By Nick Squires
BBC, South Pacific
As China extends its economic and political potential in the world, nowhere is too remote or too small to merit Beijing's interest, not even the tiny nations which slumber in the South Pacific.
If you were ever fortunate enough to venture to the palm-fringed islands of the South Pacific, you would probably look forward to tucking into some tropical fruit and freshly caught fish.
These days, though, you might be disappointed.
While mangoes and marlin are certainly available in the tourist resorts, in towns and villages it is more likely to be fried rice and springs rolls you would be dining on.
Chinese restaurants have sprung up all over the region, some of them big and grand, most little more than shacks with corrugated-iron roofs.
Often they are next door to Chinese-run trade stores, where shopkeepers hunker down behind iron-bar grilles and sell everything from candles to corned beef.
The shops and restaurants are the most visible sign of a growing Chinese presence in the South Pacific.
New kid on the block
Beijing is boosting its political and economic influence in a region which was long dominated by European powers such as France and Britain.
China needs the mineral resources South Pacific nations can provide
Gallic pretensions to world power status ensure it retains three colonies - including New Caledonia and French Polynesia - but Britain's commitment has long since waned.
China is the new kid on the block.
But why the Chinese interest in a region regarded by most of the world as an obscure backwater?
Well, for a start, the Chinese are looking to satisfy their voracious appetite for natural resources.
Copper, zinc and nickel from Papua New Guinea, timber from the Solomon Islands, manganese and cobalt from the sea-bed are all vital to feed China's extraordinary pace of development.
But it is politics - not business - that is really turning the gaze of the Chinese dragon towards these pearls of the South Seas.
Pacific nations may be miniscule and little known - the likes of Palau and Kiribati (pronounced Kiribass) are hardly household names - but they are vitally important in the diplomatic war between Beijing and Taiwan (which China regards as a breakaway province).
Six countries in the Pacific grant official recognition to Taiwan's capital Taipei, and the Taiwanese do all they can to retain their loyalty.
Climb out of the plane in remote Tuvalu, for instance, and the first building you notice - because it is the only structure taller than a coconut palm in the entire atoll nation - is the government's new office complex, built with Taiwanese money.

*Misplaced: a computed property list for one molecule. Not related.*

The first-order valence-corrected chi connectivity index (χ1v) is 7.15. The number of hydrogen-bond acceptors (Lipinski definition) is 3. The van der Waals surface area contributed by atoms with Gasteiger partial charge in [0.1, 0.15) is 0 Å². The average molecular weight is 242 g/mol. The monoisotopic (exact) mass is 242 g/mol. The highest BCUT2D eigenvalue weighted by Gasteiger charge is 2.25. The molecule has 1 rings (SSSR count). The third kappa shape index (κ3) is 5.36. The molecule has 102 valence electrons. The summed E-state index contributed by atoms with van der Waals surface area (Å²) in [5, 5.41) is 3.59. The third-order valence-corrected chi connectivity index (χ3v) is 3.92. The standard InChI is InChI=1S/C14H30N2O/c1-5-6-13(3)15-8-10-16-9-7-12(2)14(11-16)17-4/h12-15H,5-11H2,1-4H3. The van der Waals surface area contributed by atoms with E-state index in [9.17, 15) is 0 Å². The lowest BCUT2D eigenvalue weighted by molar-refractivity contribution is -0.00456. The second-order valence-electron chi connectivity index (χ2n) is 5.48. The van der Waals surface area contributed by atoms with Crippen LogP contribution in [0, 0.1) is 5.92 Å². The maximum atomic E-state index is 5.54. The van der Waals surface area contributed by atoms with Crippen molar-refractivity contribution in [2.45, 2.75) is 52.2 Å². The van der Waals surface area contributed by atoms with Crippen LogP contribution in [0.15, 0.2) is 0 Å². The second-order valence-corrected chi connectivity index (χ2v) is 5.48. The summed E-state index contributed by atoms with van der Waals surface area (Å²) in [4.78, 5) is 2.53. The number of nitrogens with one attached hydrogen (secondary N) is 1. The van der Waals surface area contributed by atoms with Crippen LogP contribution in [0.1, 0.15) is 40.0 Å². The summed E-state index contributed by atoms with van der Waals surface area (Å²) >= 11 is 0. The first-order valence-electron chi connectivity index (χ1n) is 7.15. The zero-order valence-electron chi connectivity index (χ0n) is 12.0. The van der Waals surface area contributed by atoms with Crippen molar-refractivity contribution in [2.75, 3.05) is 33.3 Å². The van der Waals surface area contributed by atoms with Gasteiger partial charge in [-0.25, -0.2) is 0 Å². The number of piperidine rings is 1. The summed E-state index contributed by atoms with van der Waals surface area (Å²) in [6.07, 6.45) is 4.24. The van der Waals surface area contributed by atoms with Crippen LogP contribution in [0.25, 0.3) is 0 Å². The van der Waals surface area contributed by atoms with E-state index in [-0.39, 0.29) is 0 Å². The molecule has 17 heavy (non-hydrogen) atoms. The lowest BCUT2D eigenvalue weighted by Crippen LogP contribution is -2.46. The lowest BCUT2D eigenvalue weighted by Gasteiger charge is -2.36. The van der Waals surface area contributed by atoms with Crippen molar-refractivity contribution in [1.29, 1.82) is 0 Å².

On a recent trip to the tiny nation of Nauru, I came across a pungent piggery, again paid for by Taiwan.
Taipei maintains one of the very few diplomatic missions on Nauru, a country so small it can be driven around in half an hour.
Red carpet treatment
The ambassador lives in a little bungalow by the beach, the Taiwanese flag flapping wanly in the tropical breeze from a white pole. It must be one of the loneliest postings in the world.
China, of course, is not to be outdone in the cheque-book diplomacy stakes.
It, too, has lavished money on its loyal South Pacific allies, paying for everything from sports stadiums to health schemes.
Beijing frequently rolls out the red carpet for the leaders of countries like Tonga and Samoa.
What makes its aid attractive is that it is bestowed with no strings attached, unlike the assistance received from the European Union or Australia and New Zealand, which rather awkwardly harp on about good governance and other tricky issues.
As one Pacific analyst puts it: "Chinese aid is quite different from other countries, it goes straight for the jugular."
But with China's increasing presence come tensions.
Flinging money around among the political elite can exacerbate already high levels of official corruption.
The business acumen of Chinese entrepreneurs stirs intense resentment in the famously laid-back Pacific, where initiative is often stifled by the custom of having to share profits with your extended family.
And while the majority of Chinese settlers who have emigrated to the region in recent years are honest and hardworking, there is a criminal element which is involved in people smuggling, prostitution and illegal gambling.
Four years ago, police in Fiji busted a massive Chinese-run drug factory described as the biggest of its kind in the southern hemisphere.
All of which is a worry for powers like Australia and New Zealand, which regard the South Pacific as their patch.
In the last few years, I have watched Australian soldiers and police deploy to hotspots like East Timor, Papua New Guinea and the Solomons.
No-one is suggesting China wants to do the same, at least not yet. But the old order is changing.
Canberra, Wellington and Washington can no longer take for granted their influence in the South Pacific.
It may have a reputation as an earthly paradise of coral reefs and coconut groves, but it is fast becoming a stage on which Beijing flexes its political and economic muscle.
Unlike those plates of chicken fried rice and chow mein, that is something which Pacific islanders may find hard to digest.
From Our Own Correspondent was broadcast on Saturday 3 May, 2008 at 1130 BST on BBC Radio 4. Please check the programme schedules for World Service transmission times.